To the first question, Marian responded that “We brand Alaskan music by presenting Alaskan songs and artists together, emphasizing that they’re linked by their connection to this place.” She explained that the word ‘brand’ can feel a little uncomfortable to Alaskan musicians – few like being labeled, but most are very vocal about being Alaskan. “Our music reflects our identity and our place,” she said. “So when AKIMI talks about ‘branding’ Alaskan music, what we mean is taking pride in local music because it’s local, promoting it because it’s local, identifying our music as Alaskan in public and on purpose. Lifelong residents and tourists alike should be prepared for greatness when they hear the words ‘Alaskan music.’
To my question about education, Marian responded that “A healthy music ecosystem is like a natural ecosystem: it fosters rapid, healthy growth to maturity, and ensures space and resources for everyone to play a part. [Such growth] requires a pathway for kids and young adults from loving music to making music, and from there to making a living in music. Arts education is that pathway, and although music education happens in many places – private homes, community groups, places of worship – the strong foundation of an arts community is equal access through public funding, by way of schools, community centers, and libraries.”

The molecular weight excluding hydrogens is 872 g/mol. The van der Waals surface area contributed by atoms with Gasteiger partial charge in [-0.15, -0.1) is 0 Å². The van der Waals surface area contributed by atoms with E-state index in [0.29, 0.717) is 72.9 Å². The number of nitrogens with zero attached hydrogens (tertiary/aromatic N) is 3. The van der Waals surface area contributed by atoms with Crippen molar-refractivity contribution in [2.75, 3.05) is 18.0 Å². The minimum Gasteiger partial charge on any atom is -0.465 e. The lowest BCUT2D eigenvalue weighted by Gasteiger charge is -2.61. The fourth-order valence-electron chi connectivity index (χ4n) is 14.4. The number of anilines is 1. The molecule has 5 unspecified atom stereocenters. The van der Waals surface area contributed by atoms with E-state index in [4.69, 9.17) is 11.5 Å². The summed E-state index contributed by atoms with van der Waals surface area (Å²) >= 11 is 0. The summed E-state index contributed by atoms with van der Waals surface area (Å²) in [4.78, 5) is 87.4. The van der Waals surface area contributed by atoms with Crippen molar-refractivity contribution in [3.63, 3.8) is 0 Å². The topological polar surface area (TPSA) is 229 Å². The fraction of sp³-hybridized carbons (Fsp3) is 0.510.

Mr. Dunbar was careful to note that it is not the role of the government to create a music ecosystem, but rather to support it. Once laws and institutions establish the necessary conditions, it is up to musicians and organizations to build a thriving ecosystem. I am grateful to see the music community already doing our part. AKIMI is already working to brand Alaskan music. Local and state arts councils provide invaluable support to individual musicians and music organizations. This very blog connects and informs the members of Alaska’s music ecosystem about such efforts.
As Mr. Dunbar and I were wrapping up our conversation, he touched again on the intrinsic value of music and gave me hope that our efforts will be reciprocated by local, city, and state governments. He said that supporting music is not only the morally right thing to do, it’s also the economically smart thing to do. We hope other legislators and other civic leaders agree.
Michael Dickerson is an Anchorage composer, writer, and educator. He is a board member at Northern Culture Exchange, a 2020 Rasmuson Individual Artist Award recipient, and a 2021 Connie Boochever Award recipient.